Investment Rarities Incorporated
History |  Q & A  |  Endorsements  |  Portfolios  | Flatware | Gold Coins  |  Silver Coins  |  Contact |  Home


Jim Cook



Every once in a while I switch the TV channel from Fox to CNBC to see what the liberals are saying.  After listening awhile I get a deep sense of hopelessness and foreboding for our country.  The most important thing for the left is giving money to people.  They are happy to see the growth of food stamps, disability payments, housing subsidies, free healthcare and all the other welfare benefits.  They utterly fail to see the damage it is doing to the recipients.  Whole cities that once flourished have deteriorated into rotting eyesores populated with shambling hulks of chemically dependent drones.  These people are no longer employable.  They have become incompetent and helpless and the liberals can’t see that it’s their doing.

..Read More »

The Best of Jim Cook Archive

Best of Doug Noland
November 1, 2011
archive print

The Fed is apparently fashioning its plan for additional quantitative easing.  The Wall Street Journal headlined Jon Hilsenrath’s article this morning, “Fed is Poised for More Easing.”  “Federal Reserve officials are starting to build a case for a new program of buying mortgage-backed securities to boost the ailing economy, though they appear unlikely to move swiftly… Moreover, Fed officials believe their past purchase programs helped to lift stock markets, by driving investors from low-risk investments toward riskier investments.”

Chairman Bernanke began dangling the “QE3” carrot a couple weeks back, as the global financial system came under heightened stress.  Vice chairman Janet Yellen this afternoon said the Fed is “prepared to employ our tools as appropriate… Securities purchases across a wide spectrum of maturities might become appropriate if evolving economic conditions called for significantly greater monetary accommodation.”  Chicago Fed President (and voting FOMC member) Charles Evans has of late become increasingly outspoken in his call for further policy actions, this week going so far as to state his tolerance for higher inflation in the cause of stimulating job growth.  And Mr. Evans again espoused “unemployment targeting” (more conventionally, “mileposts”) suggesting the Fed should consider a stated goal of zero rates until the unemployment rate dips below, say, 7.0%.  Some would argue “aggressive;” I’ll stick with “monetary policy lunacy.”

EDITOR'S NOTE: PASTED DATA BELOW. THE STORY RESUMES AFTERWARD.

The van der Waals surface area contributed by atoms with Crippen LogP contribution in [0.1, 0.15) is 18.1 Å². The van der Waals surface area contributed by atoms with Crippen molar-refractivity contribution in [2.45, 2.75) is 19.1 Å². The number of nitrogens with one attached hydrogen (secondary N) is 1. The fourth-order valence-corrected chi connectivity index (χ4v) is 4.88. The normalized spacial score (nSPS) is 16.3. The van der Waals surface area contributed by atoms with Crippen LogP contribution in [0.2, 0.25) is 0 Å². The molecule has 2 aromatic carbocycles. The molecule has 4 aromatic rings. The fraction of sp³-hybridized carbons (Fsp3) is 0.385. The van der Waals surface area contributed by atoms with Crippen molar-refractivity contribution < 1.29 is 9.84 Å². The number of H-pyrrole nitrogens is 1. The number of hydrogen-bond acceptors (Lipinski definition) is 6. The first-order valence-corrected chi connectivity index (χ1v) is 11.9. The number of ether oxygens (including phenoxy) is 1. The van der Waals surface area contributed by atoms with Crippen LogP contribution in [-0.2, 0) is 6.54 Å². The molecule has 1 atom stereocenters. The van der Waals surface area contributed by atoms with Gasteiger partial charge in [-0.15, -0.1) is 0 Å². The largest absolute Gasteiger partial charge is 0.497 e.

In a speech yesterday, Fed governor Daniel Tarullo called for the Federal Reserve to resume quantitative easing through another mortgage-backed security (MBS) purchase operation.  “Within the FOMC and in the broader policy community, there has been considerable discussion of possible additional accommodative measures, from communication strategies such as forward guidance on the likely path of the federal funds rate to additional balance sheet operations. I believe we should move back up toward the top of the  list of options the large-scale purchase of additional mortgage-backed  securities, something the FOMC first did in November 2008 and  then in greater amounts beginning in March 2009 in order to provide  more support to mortgage lending and housing markets…  A large-scale MBS purchase program has many of the benefits associated with purchases of longer-duration Treasury securities, such as inducing investors to shift to other assets, including bonds and equities. But it could also have more direct effects on the housing market.”